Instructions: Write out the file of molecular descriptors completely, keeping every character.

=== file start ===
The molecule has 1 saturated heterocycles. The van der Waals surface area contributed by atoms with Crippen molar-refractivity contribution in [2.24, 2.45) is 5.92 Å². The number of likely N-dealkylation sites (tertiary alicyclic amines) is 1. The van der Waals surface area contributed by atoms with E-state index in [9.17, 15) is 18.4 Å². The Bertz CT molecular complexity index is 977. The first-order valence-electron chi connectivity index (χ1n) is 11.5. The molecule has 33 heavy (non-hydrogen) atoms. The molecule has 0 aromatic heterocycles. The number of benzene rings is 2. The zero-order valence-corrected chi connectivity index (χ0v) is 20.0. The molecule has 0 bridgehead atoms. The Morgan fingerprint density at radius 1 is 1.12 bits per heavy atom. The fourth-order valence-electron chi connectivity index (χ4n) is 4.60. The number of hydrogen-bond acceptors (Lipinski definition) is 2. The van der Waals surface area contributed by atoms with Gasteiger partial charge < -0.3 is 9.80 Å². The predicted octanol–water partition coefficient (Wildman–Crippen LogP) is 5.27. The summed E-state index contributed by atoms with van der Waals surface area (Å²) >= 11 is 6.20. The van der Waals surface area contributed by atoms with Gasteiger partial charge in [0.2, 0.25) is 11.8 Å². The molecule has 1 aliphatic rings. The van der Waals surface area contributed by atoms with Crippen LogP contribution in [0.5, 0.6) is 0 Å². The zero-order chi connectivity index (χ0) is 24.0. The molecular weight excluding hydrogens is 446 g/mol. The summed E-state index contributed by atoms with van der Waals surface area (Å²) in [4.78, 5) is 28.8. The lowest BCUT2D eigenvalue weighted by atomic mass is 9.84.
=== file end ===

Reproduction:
The molecule has 1 saturated heterocycles. The van der Waals surface area contributed by atoms with Crippen molar-refractivity contribution in [2.24, 2.45) is 5.92 Å². The number of likely N-dealkylation sites (tertiary alicyclic amines) is 1. The van der Waals surface area contributed by atoms with E-state index in [9.17, 15) is 18.4 Å². The Bertz CT molecular complexity index is 977. The first-order valence-electron chi connectivity index (χ1n) is 11.5. The molecule has 33 heavy (non-hydrogen) atoms. The molecule has 0 aromatic heterocycles. The number of benzene rings is 2. The zero-order valence-corrected chi connectivity index (χ0v) is 20.0. The molecule has 0 bridgehead atoms. The Morgan fingerprint density at radius 1 is 1.12 bits per heavy atom. The fourth-order valence-electron chi connectivity index (χ4n) is 4.60. The number of hydrogen-bond acceptors (Lipinski definition) is 2. The van der Waals surface area contributed by atoms with Gasteiger partial charge < -0.3 is 9.80 Å². The predicted octanol–water partition coefficient (Wildman–Crippen LogP) is 5.27. The summed E-state index contributed by atoms with van der Waals surface area (Å²) >= 11 is 6.20. The van der Waals surface area contributed by atoms with Gasteiger partial charge in [0.2, 0.25) is 11.8 Å². The molecule has 1 aliphatic rings. The van der Waals surface area contributed by atoms with Crippen LogP contribution in [0.5, 0.6) is 0 Å². The zero-order chi connectivity index (χ0) is 24.0. The molecular weight excluding hydrogens is 446 g/mol. The summed E-state index contributed by atoms with van der Waals surface area (Å²) in [4.78, 5) is 28.8. The lowest BCUT2D eigenvalue weighted by atomic mass is 9.84.